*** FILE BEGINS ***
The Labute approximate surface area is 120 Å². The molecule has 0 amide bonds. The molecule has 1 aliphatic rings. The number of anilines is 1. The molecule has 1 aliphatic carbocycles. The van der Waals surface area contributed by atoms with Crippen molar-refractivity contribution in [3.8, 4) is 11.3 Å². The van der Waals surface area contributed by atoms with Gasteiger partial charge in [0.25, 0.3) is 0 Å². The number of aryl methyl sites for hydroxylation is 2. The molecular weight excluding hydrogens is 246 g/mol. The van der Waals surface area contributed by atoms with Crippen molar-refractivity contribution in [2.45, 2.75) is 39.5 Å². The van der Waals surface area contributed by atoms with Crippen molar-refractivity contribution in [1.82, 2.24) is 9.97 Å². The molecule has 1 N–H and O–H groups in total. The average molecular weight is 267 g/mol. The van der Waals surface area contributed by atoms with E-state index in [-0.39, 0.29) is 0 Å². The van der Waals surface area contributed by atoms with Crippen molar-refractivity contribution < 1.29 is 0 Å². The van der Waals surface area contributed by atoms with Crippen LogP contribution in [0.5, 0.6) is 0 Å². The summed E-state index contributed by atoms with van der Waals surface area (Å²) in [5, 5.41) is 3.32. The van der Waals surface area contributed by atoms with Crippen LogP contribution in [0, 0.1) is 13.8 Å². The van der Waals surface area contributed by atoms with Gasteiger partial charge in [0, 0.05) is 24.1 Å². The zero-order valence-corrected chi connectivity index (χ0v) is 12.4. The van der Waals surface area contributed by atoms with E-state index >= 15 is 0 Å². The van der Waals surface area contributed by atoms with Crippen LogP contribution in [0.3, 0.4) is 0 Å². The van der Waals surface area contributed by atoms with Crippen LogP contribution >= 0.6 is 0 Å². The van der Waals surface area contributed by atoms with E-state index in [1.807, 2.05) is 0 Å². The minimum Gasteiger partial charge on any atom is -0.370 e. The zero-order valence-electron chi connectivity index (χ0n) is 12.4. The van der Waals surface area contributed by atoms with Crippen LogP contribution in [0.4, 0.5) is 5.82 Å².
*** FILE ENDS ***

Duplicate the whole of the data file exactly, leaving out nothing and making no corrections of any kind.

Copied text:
The Labute approximate surface area is 120 Å². The molecule has 0 amide bonds. The molecule has 1 aliphatic rings. The number of anilines is 1. The molecule has 1 aliphatic carbocycles. The van der Waals surface area contributed by atoms with Crippen molar-refractivity contribution in [3.8, 4) is 11.3 Å². The van der Waals surface area contributed by atoms with Gasteiger partial charge in [0.25, 0.3) is 0 Å². The number of aryl methyl sites for hydroxylation is 2. The molecular weight excluding hydrogens is 246 g/mol. The van der Waals surface area contributed by atoms with Crippen molar-refractivity contribution in [2.45, 2.75) is 39.5 Å². The van der Waals surface area contributed by atoms with Crippen molar-refractivity contribution in [1.82, 2.24) is 9.97 Å². The molecule has 1 N–H and O–H groups in total. The average molecular weight is 267 g/mol. The van der Waals surface area contributed by atoms with E-state index in [-0.39, 0.29) is 0 Å². The van der Waals surface area contributed by atoms with Crippen molar-refractivity contribution < 1.29 is 0 Å². The van der Waals surface area contributed by atoms with Crippen LogP contribution in [0.5, 0.6) is 0 Å². The summed E-state index contributed by atoms with van der Waals surface area (Å²) in [5, 5.41) is 3.32. The van der Waals surface area contributed by atoms with Crippen LogP contribution in [0, 0.1) is 13.8 Å². The van der Waals surface area contributed by atoms with Gasteiger partial charge in [0, 0.05) is 24.1 Å². The zero-order valence-corrected chi connectivity index (χ0v) is 12.4. The van der Waals surface area contributed by atoms with E-state index >= 15 is 0 Å². The van der Waals surface area contributed by atoms with Crippen LogP contribution in [0.3, 0.4) is 0 Å². The van der Waals surface area contributed by atoms with Crippen LogP contribution >= 0.6 is 0 Å². The van der Waals surface area contributed by atoms with E-state index in [1.807, 2.05) is 0 Å². The minimum Gasteiger partial charge on any atom is -0.370 e. The zero-order valence-electron chi connectivity index (χ0n) is 12.4. The van der Waals surface area contributed by atoms with Crippen LogP contribution in [0.4, 0.5) is 5.82 Å².